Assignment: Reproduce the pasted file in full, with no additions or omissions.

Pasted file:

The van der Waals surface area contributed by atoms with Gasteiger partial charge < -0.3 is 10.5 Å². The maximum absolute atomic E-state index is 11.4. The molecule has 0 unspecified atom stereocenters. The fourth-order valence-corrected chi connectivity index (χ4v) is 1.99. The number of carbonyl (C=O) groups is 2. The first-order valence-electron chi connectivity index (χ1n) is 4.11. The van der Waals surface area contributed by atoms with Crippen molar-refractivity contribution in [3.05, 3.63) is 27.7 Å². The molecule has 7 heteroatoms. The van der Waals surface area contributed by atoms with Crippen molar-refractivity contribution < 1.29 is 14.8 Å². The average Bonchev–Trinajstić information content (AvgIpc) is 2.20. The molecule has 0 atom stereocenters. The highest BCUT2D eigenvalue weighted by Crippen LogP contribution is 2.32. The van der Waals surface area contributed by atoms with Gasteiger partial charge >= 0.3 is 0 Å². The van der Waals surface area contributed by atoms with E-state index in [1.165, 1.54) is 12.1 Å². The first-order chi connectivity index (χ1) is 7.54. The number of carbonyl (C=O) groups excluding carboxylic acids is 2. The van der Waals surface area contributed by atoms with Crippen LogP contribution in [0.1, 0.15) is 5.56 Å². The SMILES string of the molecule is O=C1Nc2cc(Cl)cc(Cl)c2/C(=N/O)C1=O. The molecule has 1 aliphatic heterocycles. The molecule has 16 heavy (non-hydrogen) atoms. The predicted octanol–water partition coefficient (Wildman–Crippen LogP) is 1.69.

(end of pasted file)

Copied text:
The van der Waals surface area contributed by atoms with Gasteiger partial charge < -0.3 is 10.5 Å². The maximum absolute atomic E-state index is 11.4. The molecule has 0 unspecified atom stereocenters. The fourth-order valence-corrected chi connectivity index (χ4v) is 1.99. The number of carbonyl (C=O) groups is 2. The first-order valence-electron chi connectivity index (χ1n) is 4.11. The van der Waals surface area contributed by atoms with Crippen molar-refractivity contribution in [3.05, 3.63) is 27.7 Å². The molecule has 7 heteroatoms. The van der Waals surface area contributed by atoms with Crippen molar-refractivity contribution < 1.29 is 14.8 Å². The average Bonchev–Trinajstić information content (AvgIpc) is 2.20. The molecule has 0 atom stereocenters. The highest BCUT2D eigenvalue weighted by Crippen LogP contribution is 2.32. The van der Waals surface area contributed by atoms with Gasteiger partial charge >= 0.3 is 0 Å². The van der Waals surface area contributed by atoms with E-state index in [1.165, 1.54) is 12.1 Å². The first-order chi connectivity index (χ1) is 7.54. The number of carbonyl (C=O) groups excluding carboxylic acids is 2. The van der Waals surface area contributed by atoms with Crippen LogP contribution in [0.1, 0.15) is 5.56 Å². The SMILES string of the molecule is O=C1Nc2cc(Cl)cc(Cl)c2/C(=N/O)C1=O. The molecule has 1 aliphatic heterocycles. The molecule has 16 heavy (non-hydrogen) atoms. The predicted octanol–water partition coefficient (Wildman–Crippen LogP) is 1.69.